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So we’ve already discussed the tragic paucity of proper pizza in Seattle and praised Tutta Bella for saving our Neapolitan asses. But what about traditional, American-style pizzeria pizza? Pagliacci isn’t particularly terrible quality-wise, but the “restaurants” are all cookie-cutter chain storefronts with zero character and less ambience. No, Pagliacci should be a last resort and even then, strictly for takeout. So what about going out for pizza? Is there really nothing? Well my friends, all is not lost. There is indeed a single mecca within city limits and it can be found in the industrial wilds of Georgetown. I’m talking about Stellar, haunt of the rockabilly and savior of pizza.
I don’t think there’s ever been a time that I’ve been to Stellar when it hasn’t been rollicking to the max. Seriously people, if you are inclined to rollick, this is the place for you. They’ve got kind of a retro-60′s kitschy vibe going on, with lots of weird mismatched crap scattered everywhere. There are two main rooms with tables and booths and a pool table and pinball. The lights are neon and the music is loud. Tattoos are apparently a work requirement. There is a painting of Johnny Cash on the wall. More recently, a life-size cardboard Obama will greet you upon entering. The jukebox will rock your face off.
And so will the pizza. Mammoth 16-inch pies hand-tossed and made to order, so get comfortable and order a pitcher of Diamond Knot India Pale Ale (my absolute favorite local microbrew). Order a salad? By all means go for it, but they are approximately the size of your head. You may be tempted at some point to inquire about the status of your pizza – don’t bother. The waitstaff are all totally punk rock and they don’t have time for your shenanigans (I love them). The patrons are mostly from the neighborhood or celebrating a birthday or getting shitfaced at the bar after work. You know, like a real pizzeria!
What makes Stellar’s pizza stand out from every other place in town is their red sauce. It’s really quite distinct, fresh and sweet and peppery. The mozzarella is apportioned correctly, and the toppings are generous but not overdone. In the best of all possible worlds, the crust would be a little more flavorful, but it’s always crispy and never overcooked or soggy. There are lots of different specialty pies to choose from, the classic being the Georgetowner – pepperoni, Italian sausage, mushrooms, black olives and onions. The sausage is ground with caraway and fennel and packs some heat. Another unique favorite is the Corson Classic, which features sliced Yukon potatoes, gorgonzola cheese and beautiful sweet white onions. It’s definitely an experience, but generally I prefer to build my own pizzas with the usual toppings on hand (and something called Mama Lil’s Kick Butt peppers). I am partial to the roasted garlic, whole cloves scattered over the pizza surface, toasty and smooth.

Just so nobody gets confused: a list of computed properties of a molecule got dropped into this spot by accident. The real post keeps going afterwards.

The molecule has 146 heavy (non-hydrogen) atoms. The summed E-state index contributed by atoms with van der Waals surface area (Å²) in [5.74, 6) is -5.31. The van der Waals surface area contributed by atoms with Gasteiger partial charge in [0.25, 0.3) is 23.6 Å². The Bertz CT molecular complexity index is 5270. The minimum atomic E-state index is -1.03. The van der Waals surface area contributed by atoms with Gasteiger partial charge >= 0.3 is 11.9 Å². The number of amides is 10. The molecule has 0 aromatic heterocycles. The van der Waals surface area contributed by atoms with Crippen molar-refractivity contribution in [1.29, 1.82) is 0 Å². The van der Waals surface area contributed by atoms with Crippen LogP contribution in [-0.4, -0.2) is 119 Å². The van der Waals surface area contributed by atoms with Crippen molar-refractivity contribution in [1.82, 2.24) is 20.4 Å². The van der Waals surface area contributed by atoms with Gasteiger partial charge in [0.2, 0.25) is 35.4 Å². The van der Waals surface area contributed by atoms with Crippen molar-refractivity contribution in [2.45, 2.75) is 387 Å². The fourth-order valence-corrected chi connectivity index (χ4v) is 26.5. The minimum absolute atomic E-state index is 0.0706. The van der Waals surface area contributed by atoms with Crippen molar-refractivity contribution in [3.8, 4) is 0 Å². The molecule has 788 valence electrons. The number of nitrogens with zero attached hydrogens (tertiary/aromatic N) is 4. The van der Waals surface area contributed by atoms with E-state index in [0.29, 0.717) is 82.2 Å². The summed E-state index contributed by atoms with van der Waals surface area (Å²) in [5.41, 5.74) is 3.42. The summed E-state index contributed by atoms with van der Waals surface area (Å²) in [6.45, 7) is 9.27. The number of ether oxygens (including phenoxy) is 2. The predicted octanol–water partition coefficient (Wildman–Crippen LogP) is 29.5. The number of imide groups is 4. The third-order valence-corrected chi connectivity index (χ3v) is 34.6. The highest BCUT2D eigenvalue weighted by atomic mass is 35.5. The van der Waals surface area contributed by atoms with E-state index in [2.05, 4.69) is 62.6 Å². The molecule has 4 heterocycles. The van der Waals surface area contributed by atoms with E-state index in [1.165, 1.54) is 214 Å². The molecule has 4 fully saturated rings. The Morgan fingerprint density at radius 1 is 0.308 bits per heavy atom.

We’re lucky to have Stellar, even if it is a bit of hike to get down there. Look for the gigantic neon “S” and a fleet of Vespas parked out front. Go get your rollick on.
So! It finally opened and I somehow managed to get into The Corson Building. That was several weeks ago and I still can’t stop thinking about it. The experience was a tipping point, resulting in the words you are reading today. No longer content to simply harangue friends and family with my food rants, Matthew Dillon’s next generation Herbfarm pushed me onto the internet, a registered domain, a forum to share my regrettably unprofessional opinions on the Puget Sound food scene.
Dillon’s approach to food is honest and open to everyone, both humble and generous. This approach has garnered diehard fans and rave reviews for his other restaurant, Sitka & Spruce. The principles remain the same at the Corson Building, but the scale is much grander. We arrived on a late summer evening, and wandered around the garden sipping sparkling rosé and snacking on end-of-season cherries. We were invited into the kitchen, explored the property, marveled at the garden and the chickens in the heart of industrial Georgetown and eventually sat down to dinner. Dining is communal and the courses are served family-style (thankfully our tablemates were all food enthusiasts so the conversation was lively and natural). Be aware – there is no menu. The five course meal is based on locavore love: whatever is fresh and in-season that day.
We started with a pork head cheese / terrine served with gooseberries, radish and onion (brilliant). Next: a mussel and green bean salad with toasted walnuts. Calimari – both the body (tubes) and tentacles presented separately with bell pepper varietals and emmer in olive oil. An heirloom tomato salad with colossal grilled sardines. A rabbit course, served with peach leaves, almonds and fresh grilled zucchini. Followed by wagyu tritip and homemade yogurt (mind-blowing). Finally, a custard with loganberries (I think?) and apricots. The wine pairings were spot on, although it was hard to keep track of the names (one notable Burgundy, served chilled). We finished with a Soave.
Dining was slow and lasted until midnight. Truly a remarkable experience. (Did I mention the rabbit?) Can’t recommend it highly enough. Go now!